Two Maryland doctors indicted on drug charges after allegedly writing prescriptions for more than a quarter-million doses

Two Baltimore-area doctors flooded Maryland streets with more than a quarter-million doses of illegally prescribed painkillers and sedatives in recent years, compounding the state’s opioid epidemic, investigators said Thursday.

State and federal law enforcement officials announced the doctors have been indicted on charges of selling prescriptions for cash — one man allegedly dealing out of his Mercedes — in separate schemes that investigators said caused two deaths, attracted pill-hungry customers from as far away as Youngstown, Ohio, and transformed the grounds outside a North Baltimore clinic into an open-air drug market with unruly crowds.

“These are outrageous cases,” Maryland Attorney General Brian E. Frosh said. “We hope they’re outliers. Unfortunately, the evidence in Maryland and around the country [is] there are others like them.”

Americans account for 5 percent of the world population, but consume 98 percent of narcotic painkillers Oxycodone and Hydrocodone, according to the Drug Enforcement Administration.

DEA agents partnered with local police and the attorney general’s office to build the cases against the doctors.

Dr. Kofi Shaw-Taylor, a 67-year-old urologist from Annapolis, was charged with 289 counts of drug offenses, Medicare fraud and conspiracy. In another case, Dr. Hasan Babaturk, a 60-year-old from Bel Air, faces 21 drug charges. Online court records did not list attorneys for the two men.

The two cases are among the first indictments from a new partnership of local police and federal agents working to stem the tide of overdose deaths in Maryland. Opioid deaths nearly tripled in the last decade, climbing from about 630 in 2007 to 1,850 in 2016, state officials said.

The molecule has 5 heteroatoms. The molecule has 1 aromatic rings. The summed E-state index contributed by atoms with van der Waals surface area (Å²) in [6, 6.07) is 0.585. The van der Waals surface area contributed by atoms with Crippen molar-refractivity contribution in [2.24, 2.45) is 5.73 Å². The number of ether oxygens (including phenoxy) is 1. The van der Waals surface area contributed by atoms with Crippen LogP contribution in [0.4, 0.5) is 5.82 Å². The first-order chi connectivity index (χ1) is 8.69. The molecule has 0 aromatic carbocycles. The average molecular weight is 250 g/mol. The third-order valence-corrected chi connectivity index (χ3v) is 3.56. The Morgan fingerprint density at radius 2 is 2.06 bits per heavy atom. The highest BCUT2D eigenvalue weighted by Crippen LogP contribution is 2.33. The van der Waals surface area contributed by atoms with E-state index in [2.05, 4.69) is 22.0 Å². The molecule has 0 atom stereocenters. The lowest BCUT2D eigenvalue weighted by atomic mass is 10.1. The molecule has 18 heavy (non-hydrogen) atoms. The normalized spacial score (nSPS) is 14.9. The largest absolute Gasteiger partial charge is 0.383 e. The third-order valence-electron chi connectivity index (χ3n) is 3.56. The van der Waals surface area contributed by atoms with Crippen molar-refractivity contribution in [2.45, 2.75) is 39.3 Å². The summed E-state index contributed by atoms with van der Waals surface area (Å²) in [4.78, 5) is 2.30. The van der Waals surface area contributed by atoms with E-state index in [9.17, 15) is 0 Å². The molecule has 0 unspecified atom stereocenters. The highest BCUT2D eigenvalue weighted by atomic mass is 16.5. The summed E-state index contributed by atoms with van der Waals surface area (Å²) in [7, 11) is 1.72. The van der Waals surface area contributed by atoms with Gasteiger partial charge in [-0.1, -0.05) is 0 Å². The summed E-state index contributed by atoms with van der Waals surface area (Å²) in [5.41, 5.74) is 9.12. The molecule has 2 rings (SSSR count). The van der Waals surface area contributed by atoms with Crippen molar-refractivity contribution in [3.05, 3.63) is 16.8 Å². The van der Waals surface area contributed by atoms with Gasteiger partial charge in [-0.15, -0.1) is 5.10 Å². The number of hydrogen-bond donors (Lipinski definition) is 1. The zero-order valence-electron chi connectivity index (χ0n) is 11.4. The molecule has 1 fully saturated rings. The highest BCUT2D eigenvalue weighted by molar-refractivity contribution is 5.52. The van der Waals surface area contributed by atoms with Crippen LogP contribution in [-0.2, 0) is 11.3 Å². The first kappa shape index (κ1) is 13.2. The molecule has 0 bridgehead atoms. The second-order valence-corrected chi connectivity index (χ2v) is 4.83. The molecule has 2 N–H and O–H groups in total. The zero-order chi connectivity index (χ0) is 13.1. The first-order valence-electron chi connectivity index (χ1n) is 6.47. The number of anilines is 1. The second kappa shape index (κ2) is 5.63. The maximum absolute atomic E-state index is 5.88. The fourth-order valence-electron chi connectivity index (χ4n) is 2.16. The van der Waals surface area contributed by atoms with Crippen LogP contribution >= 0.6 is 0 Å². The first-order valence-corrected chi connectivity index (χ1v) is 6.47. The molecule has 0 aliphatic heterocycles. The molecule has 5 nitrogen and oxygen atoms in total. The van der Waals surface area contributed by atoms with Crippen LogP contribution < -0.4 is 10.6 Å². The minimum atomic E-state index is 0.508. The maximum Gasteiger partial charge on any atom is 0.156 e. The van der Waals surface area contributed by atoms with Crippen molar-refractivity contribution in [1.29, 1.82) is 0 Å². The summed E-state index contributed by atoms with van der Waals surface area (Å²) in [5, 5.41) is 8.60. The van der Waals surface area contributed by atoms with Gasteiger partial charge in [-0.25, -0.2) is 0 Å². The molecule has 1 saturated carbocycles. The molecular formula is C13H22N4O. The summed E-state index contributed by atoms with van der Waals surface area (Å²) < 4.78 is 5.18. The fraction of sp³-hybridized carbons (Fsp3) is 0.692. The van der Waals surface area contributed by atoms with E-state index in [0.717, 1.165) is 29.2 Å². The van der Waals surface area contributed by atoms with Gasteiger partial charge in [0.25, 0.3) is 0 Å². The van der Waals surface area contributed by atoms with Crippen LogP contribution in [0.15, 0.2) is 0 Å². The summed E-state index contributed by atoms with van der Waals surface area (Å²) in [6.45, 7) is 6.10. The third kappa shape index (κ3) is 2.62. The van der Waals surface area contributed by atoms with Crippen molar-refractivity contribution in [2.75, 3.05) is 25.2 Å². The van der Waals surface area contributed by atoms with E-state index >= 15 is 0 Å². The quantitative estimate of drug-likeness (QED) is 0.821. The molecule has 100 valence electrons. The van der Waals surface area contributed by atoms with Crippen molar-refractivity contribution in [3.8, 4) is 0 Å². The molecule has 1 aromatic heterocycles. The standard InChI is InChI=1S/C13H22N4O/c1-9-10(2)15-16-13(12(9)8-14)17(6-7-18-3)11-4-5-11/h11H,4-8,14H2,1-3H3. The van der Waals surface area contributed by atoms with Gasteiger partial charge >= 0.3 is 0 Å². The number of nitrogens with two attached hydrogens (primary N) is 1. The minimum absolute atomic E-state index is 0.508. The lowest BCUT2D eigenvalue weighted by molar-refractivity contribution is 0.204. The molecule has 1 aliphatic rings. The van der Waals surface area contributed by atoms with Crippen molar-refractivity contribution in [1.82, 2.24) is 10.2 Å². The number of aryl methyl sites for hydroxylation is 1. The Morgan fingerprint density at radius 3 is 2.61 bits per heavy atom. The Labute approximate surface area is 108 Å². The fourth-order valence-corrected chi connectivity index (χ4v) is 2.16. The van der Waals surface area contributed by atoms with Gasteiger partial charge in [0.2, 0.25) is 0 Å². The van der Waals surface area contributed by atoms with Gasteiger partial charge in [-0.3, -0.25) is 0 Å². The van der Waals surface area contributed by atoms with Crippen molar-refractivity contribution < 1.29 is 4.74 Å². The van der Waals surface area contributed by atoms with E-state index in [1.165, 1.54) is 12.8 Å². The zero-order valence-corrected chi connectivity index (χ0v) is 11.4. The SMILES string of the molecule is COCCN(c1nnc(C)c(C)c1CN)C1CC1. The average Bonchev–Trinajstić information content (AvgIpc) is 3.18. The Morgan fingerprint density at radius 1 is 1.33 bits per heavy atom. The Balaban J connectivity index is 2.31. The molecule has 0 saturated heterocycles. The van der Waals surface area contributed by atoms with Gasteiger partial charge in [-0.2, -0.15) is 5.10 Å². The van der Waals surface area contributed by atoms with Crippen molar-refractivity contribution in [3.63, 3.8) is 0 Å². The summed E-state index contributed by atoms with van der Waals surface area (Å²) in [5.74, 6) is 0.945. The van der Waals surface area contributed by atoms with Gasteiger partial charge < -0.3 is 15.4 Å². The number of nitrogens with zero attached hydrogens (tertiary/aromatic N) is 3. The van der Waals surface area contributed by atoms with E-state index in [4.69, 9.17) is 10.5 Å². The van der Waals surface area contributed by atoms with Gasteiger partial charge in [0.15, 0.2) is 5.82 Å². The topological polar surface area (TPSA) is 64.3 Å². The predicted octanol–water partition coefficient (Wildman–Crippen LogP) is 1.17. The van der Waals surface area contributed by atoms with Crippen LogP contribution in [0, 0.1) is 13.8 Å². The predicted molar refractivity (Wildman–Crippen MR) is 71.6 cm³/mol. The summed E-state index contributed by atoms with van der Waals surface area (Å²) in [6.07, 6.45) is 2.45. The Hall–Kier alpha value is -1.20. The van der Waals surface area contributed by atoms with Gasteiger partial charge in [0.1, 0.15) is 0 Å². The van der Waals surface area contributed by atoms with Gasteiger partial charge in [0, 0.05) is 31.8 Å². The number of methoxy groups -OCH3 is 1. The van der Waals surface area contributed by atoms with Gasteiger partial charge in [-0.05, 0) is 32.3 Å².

“The preliminary numbers for 2017 are just as bad,” said DEA Special Agent Karl Colder, adding that four of five new heroin addicts begin by abusing pills.

The pills themselves can be deadly, too.

A highly addictive narcotic, Oxycodone may be swallowed, snorted and even smoked for a high similar to heroin. Addicts sometimes mix the painkillers with sedatives, a sometimes deadly cocktail.

At least two men who had been prescribed Oxycodone at a Falls Road clinic where Shaw-Taylor worked overdosed and died, investigators wrote in the indictment. At the Westside Medical Group clinic, patients would buy prescriptions for hundreds of dollars in cash, they wrote.

“Westside attracted large and unruly crowds of customers who would loiter outside the business each day,” according to the indictment.

Some people traveled from Western Maryland, the Eastern Shore, Ohio and Leesburg, Va., buying hundreds of prescriptions from the doctor, investigators said.

Agents shut down the Falls Road pain clinic in April, and state officials suspended Shaw-Taylor’s medical license in June. He lives in an affluent Annapolis neighborhood, and federal agents said they discovered $80,000 in cash during a raid of his home. He’s also accused of selling prescriptions from Starlife Wellness Center in Glen Burnie.

Since the spring of 2015, about 400 people obtained more than 280,000 doses of Oxycodone with the doctor’s prescriptions, investigators said.

Shaw-Taylor, who was arrested Wednesday, faces a maximum of two life sentences because of the two deaths. He is being held in Anne Arundel County and is scheduled for a December jury trial in Anne Arundel County Circuit Court.

Nine others — nurses, therapists and office workers — are accused of helping him, and also face drug charges.

Babaturk faces 21 drug charges after investigators said he sold prescriptions for Oxycodone, Fentanyl and Xanax, sometimes out of his car in Harford County. He would allegedly attend gatherings like Tupperware parties where guests would pay a cover charge to enter and buy a prescription from him, investigators said. He is in a Baltimore County detention center serving a year-long sentence after pleading guilty in January to a previous drug charge.

The indictments were announced a news conference Thursday in Baltimore. Colder, the DEA agent, offered a warning to any doctors writing fast prescriptions for cash.

“This is a start,” he said, “we’re going to go after anyone who abuses their authority.”

A previous version of this story misidentified Dr. Kofi Shaw-Taylor’s neighborhood in Annapolis. The Sun regrets the error.

tprudente@baltsun.com

twitter.com/Tim_Prudente

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